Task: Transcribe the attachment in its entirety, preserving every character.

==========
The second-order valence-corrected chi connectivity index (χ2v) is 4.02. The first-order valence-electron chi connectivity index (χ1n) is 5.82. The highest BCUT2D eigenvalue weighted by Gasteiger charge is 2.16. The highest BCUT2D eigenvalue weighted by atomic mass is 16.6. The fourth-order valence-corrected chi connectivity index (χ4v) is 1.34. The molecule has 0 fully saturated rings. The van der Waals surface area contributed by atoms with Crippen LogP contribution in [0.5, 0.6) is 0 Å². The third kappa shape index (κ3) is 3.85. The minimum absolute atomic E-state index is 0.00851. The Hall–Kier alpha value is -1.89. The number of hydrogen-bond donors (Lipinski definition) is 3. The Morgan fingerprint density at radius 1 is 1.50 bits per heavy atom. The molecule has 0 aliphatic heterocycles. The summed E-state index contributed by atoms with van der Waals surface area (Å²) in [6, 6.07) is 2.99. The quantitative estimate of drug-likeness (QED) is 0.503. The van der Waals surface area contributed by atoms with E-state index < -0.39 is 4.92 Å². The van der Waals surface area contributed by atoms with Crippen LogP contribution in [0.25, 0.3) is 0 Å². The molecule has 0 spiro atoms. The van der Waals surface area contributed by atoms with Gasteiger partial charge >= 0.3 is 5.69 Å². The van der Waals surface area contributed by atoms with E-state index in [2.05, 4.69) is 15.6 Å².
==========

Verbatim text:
The second-order valence-corrected chi connectivity index (χ2v) is 4.02. The first-order valence-electron chi connectivity index (χ1n) is 5.82. The highest BCUT2D eigenvalue weighted by Gasteiger charge is 2.16. The highest BCUT2D eigenvalue weighted by atomic mass is 16.6. The fourth-order valence-corrected chi connectivity index (χ4v) is 1.34. The molecule has 0 fully saturated rings. The van der Waals surface area contributed by atoms with Crippen LogP contribution in [0.5, 0.6) is 0 Å². The third kappa shape index (κ3) is 3.85. The minimum absolute atomic E-state index is 0.00851. The Hall–Kier alpha value is -1.89. The number of hydrogen-bond donors (Lipinski definition) is 3. The Morgan fingerprint density at radius 1 is 1.50 bits per heavy atom. The molecule has 0 aliphatic heterocycles. The summed E-state index contributed by atoms with van der Waals surface area (Å²) in [6, 6.07) is 2.99. The quantitative estimate of drug-likeness (QED) is 0.503. The van der Waals surface area contributed by atoms with E-state index < -0.39 is 4.92 Å². The van der Waals surface area contributed by atoms with Crippen LogP contribution in [0.25, 0.3) is 0 Å². The molecule has 0 spiro atoms. The van der Waals surface area contributed by atoms with Gasteiger partial charge >= 0.3 is 5.69 Å². The van der Waals surface area contributed by atoms with E-state index in [2.05, 4.69) is 15.6 Å².